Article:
Johns Hopkins neurosurgeon Louis Chang describes a surgical case involving minimally invasive laminectomy.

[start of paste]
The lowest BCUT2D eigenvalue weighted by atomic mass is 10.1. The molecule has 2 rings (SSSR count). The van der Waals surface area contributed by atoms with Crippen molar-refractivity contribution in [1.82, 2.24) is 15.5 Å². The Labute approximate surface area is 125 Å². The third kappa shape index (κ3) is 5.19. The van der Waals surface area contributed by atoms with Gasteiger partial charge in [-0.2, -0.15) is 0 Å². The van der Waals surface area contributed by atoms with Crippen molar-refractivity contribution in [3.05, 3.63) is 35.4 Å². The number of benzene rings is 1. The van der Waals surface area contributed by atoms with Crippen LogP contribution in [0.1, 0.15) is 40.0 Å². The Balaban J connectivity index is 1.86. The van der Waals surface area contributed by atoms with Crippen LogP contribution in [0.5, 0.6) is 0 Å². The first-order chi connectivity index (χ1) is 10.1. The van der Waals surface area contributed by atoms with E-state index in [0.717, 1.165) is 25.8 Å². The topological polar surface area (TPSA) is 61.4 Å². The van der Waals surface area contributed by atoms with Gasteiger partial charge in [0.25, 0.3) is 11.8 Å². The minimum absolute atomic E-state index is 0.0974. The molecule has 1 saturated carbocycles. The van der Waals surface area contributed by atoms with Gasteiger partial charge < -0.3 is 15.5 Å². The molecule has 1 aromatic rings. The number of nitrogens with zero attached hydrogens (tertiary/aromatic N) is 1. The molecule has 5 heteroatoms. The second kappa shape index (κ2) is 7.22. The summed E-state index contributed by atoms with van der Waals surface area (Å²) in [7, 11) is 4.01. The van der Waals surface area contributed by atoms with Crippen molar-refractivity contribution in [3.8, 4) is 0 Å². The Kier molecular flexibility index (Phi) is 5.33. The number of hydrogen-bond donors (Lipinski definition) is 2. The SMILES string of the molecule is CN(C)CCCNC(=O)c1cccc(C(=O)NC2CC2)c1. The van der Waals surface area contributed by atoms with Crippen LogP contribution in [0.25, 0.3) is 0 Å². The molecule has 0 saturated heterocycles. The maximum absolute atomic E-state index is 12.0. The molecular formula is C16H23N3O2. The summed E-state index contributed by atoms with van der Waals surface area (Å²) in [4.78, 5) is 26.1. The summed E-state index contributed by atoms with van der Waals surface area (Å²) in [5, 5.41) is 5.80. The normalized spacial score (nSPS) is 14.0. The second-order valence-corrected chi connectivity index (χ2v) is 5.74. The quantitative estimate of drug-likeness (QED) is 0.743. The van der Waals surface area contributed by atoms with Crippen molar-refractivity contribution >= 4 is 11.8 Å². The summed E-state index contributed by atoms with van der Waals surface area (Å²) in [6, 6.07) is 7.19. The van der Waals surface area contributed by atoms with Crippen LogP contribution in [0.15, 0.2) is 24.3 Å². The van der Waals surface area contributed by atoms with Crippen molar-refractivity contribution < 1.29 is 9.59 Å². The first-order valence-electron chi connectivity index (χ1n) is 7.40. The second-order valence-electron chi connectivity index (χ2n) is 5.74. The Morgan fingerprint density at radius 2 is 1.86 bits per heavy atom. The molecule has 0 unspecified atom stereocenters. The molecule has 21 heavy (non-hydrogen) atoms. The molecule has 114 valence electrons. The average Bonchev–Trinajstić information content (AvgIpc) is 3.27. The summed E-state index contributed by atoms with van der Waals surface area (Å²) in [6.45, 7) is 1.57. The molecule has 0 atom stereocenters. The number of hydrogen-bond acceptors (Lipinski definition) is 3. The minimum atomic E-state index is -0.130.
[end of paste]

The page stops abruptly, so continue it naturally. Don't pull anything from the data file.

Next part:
My name's Doctor Louis Chang. I'm a uh assistant professor of neurosurgery and I practice at Johns Hopkins, neurosurgery, Bethesda. So this is the intraoperative uh video of the surgery and this is through a microscope. The screen uh in the upper left shows where I am on the navigation screen. And what I just did was I thinned out the lamina and uh now a little bit deeper. Um and I'm removing the shelled out uh lamina and this is on the right side, the head is to the right and midline is uh up towards the screen. And uh after I've removed the uh thinned out lamina and some of the medial faces joint, you can see the uh ligament there. And now this maneuver is basically for me to uh look across the other side, I'm tilt tilting the tube down. So now I'm removing uh some of the residual um lamina on my side as well as uh some of the base of the spinous process after I thinned it out. Now I'm removing that uh uh thinned out bone and again, um the uh ligamentum flam is visible once I have the bone removed, then I find a safe plane uh to dissect the ligament uh off the dura. So I'm just working up towards the head and with that uh ball hook, I am able to lift that ligament up off the dura. Once I do that, then I could get that instrument in there and start removing the thickened ligaments and flav them piece meal. And you can see that the uh shiny, the shiny membrane underneath, that's the dura and within that dura uh are the nerves. Now, once I'm satisfied with removing the ligament to flav them on my side and in the midline, then the crucial part is to remove the ligament on the contralateral side. So now I'm reaching underneath the lamina all the way to the left side and I'm just carefully retracting the dura down just a little bit and protecting with this uh custom retractor that I made. Uh it's a uh flat suction retractor. Uh Now I could get that in underneath that ligament and carefully removed the thickened ligament under the left side, the lamina and face joint piece meal. And once I'm done with that, I could usually see a good decompression. Uh but I will also uh use an instrument to feel around and make sure that uh there is good decompression and I use that uh that uh in micro uh ball hook instrument and I could feel down towards the foot and there's nothing uh there's nothing compressive anymore. And just to double check if I'm using navigation, I could put the navigation pointer down and I could see on the screen that I am all the way underneath the cassette joint on the other side. And before I close, I put a little bit of steroid on top. And uh, that's basically it. Then I close with absorbable sutures, stereo ships on the skin. There's no need for a wound drain. And most of the time the patient goes on the same day, the patient is doing great. She went home the same day after surgery, she had very minimal surgical site pain and she noticed immediately improvement in the pain down her legs and she's able to walk further than she has before and she's becoming more active than before as well.